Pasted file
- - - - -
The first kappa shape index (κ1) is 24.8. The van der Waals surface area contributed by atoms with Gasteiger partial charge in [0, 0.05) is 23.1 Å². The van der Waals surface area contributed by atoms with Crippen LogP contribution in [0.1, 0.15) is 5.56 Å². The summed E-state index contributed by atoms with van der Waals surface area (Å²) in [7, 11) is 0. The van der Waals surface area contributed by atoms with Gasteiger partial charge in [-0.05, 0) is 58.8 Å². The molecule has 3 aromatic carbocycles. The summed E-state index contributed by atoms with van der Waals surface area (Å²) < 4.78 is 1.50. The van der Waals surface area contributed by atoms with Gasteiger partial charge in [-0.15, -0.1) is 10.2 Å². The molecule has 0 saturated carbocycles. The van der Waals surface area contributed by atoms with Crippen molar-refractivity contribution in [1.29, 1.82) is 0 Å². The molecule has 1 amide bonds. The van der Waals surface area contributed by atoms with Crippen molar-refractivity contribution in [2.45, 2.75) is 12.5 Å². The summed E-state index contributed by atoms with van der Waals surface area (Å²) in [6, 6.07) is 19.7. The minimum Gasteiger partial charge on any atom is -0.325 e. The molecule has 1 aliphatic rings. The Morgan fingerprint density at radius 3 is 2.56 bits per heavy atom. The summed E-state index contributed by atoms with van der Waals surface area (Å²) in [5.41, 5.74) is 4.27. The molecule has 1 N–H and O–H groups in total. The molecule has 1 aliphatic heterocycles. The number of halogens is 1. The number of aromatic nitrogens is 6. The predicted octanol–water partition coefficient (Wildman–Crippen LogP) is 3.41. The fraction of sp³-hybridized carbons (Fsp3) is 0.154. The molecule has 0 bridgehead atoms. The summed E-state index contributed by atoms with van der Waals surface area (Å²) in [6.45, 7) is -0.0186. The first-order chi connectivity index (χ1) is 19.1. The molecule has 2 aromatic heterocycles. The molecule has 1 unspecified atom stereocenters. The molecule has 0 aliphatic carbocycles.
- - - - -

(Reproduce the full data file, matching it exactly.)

The first kappa shape index (κ1) is 24.8. The van der Waals surface area contributed by atoms with Gasteiger partial charge in [0, 0.05) is 23.1 Å². The van der Waals surface area contributed by atoms with Crippen LogP contribution in [0.1, 0.15) is 5.56 Å². The summed E-state index contributed by atoms with van der Waals surface area (Å²) in [7, 11) is 0. The van der Waals surface area contributed by atoms with Gasteiger partial charge in [-0.05, 0) is 58.8 Å². The molecule has 3 aromatic carbocycles. The summed E-state index contributed by atoms with van der Waals surface area (Å²) < 4.78 is 1.50. The van der Waals surface area contributed by atoms with Gasteiger partial charge in [-0.15, -0.1) is 10.2 Å². The molecule has 0 saturated carbocycles. The van der Waals surface area contributed by atoms with Crippen molar-refractivity contribution in [1.29, 1.82) is 0 Å². The molecule has 1 amide bonds. The van der Waals surface area contributed by atoms with Crippen molar-refractivity contribution in [2.45, 2.75) is 12.5 Å². The summed E-state index contributed by atoms with van der Waals surface area (Å²) in [6, 6.07) is 19.7. The minimum Gasteiger partial charge on any atom is -0.325 e. The molecule has 1 aliphatic rings. The Morgan fingerprint density at radius 3 is 2.56 bits per heavy atom. The summed E-state index contributed by atoms with van der Waals surface area (Å²) in [5.41, 5.74) is 4.27. The molecule has 1 N–H and O–H groups in total. The molecule has 1 aliphatic heterocycles. The number of halogens is 1. The number of aromatic nitrogens is 6. The predicted octanol–water partition coefficient (Wildman–Crippen LogP) is 3.41. The fraction of sp³-hybridized carbons (Fsp3) is 0.154. The molecule has 0 bridgehead atoms. The summed E-state index contributed by atoms with van der Waals surface area (Å²) in [6.45, 7) is -0.0186. The first-order chi connectivity index (χ1) is 19.1. The molecule has 2 aromatic heterocycles. The molecule has 1 unspecified atom stereocenters. The molecule has 0 aliphatic carbocycles.